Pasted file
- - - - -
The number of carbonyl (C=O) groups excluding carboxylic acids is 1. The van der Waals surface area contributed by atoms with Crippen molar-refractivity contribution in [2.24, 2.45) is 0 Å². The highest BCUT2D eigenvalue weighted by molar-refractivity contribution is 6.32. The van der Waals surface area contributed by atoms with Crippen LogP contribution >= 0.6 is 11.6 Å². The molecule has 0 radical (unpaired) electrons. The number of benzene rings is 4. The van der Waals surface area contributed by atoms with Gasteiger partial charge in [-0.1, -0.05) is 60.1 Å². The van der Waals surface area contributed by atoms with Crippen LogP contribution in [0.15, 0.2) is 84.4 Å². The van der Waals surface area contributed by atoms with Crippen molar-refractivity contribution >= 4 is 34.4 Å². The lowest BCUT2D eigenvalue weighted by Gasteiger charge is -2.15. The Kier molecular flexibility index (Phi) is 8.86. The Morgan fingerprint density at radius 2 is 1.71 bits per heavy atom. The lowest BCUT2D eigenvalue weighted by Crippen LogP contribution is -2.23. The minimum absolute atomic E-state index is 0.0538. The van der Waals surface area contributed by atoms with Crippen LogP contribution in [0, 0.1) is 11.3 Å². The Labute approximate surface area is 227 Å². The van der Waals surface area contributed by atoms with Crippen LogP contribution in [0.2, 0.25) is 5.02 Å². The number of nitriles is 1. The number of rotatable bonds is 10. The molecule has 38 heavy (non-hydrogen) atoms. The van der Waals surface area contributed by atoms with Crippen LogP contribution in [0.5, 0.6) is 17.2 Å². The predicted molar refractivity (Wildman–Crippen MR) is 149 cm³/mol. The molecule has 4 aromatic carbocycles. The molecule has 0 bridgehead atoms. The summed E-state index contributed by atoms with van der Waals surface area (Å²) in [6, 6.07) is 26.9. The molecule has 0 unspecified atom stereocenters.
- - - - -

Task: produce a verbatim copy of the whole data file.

The number of carbonyl (C=O) groups excluding carboxylic acids is 1. The van der Waals surface area contributed by atoms with Crippen molar-refractivity contribution in [2.24, 2.45) is 0 Å². The highest BCUT2D eigenvalue weighted by molar-refractivity contribution is 6.32. The van der Waals surface area contributed by atoms with Crippen LogP contribution >= 0.6 is 11.6 Å². The molecule has 0 radical (unpaired) electrons. The number of benzene rings is 4. The van der Waals surface area contributed by atoms with Gasteiger partial charge in [-0.1, -0.05) is 60.1 Å². The van der Waals surface area contributed by atoms with Crippen LogP contribution in [0.15, 0.2) is 84.4 Å². The van der Waals surface area contributed by atoms with Crippen molar-refractivity contribution >= 4 is 34.4 Å². The lowest BCUT2D eigenvalue weighted by Gasteiger charge is -2.15. The Kier molecular flexibility index (Phi) is 8.86. The Morgan fingerprint density at radius 2 is 1.71 bits per heavy atom. The lowest BCUT2D eigenvalue weighted by Crippen LogP contribution is -2.23. The minimum absolute atomic E-state index is 0.0538. The van der Waals surface area contributed by atoms with Crippen LogP contribution in [0, 0.1) is 11.3 Å². The Labute approximate surface area is 227 Å². The van der Waals surface area contributed by atoms with Crippen LogP contribution in [0.2, 0.25) is 5.02 Å². The number of nitriles is 1. The number of rotatable bonds is 10. The molecule has 38 heavy (non-hydrogen) atoms. The van der Waals surface area contributed by atoms with Crippen LogP contribution in [0.5, 0.6) is 17.2 Å². The predicted molar refractivity (Wildman–Crippen MR) is 149 cm³/mol. The molecule has 4 aromatic carbocycles. The molecule has 0 bridgehead atoms. The summed E-state index contributed by atoms with van der Waals surface area (Å²) in [6, 6.07) is 26.9. The molecule has 0 unspecified atom stereocenters.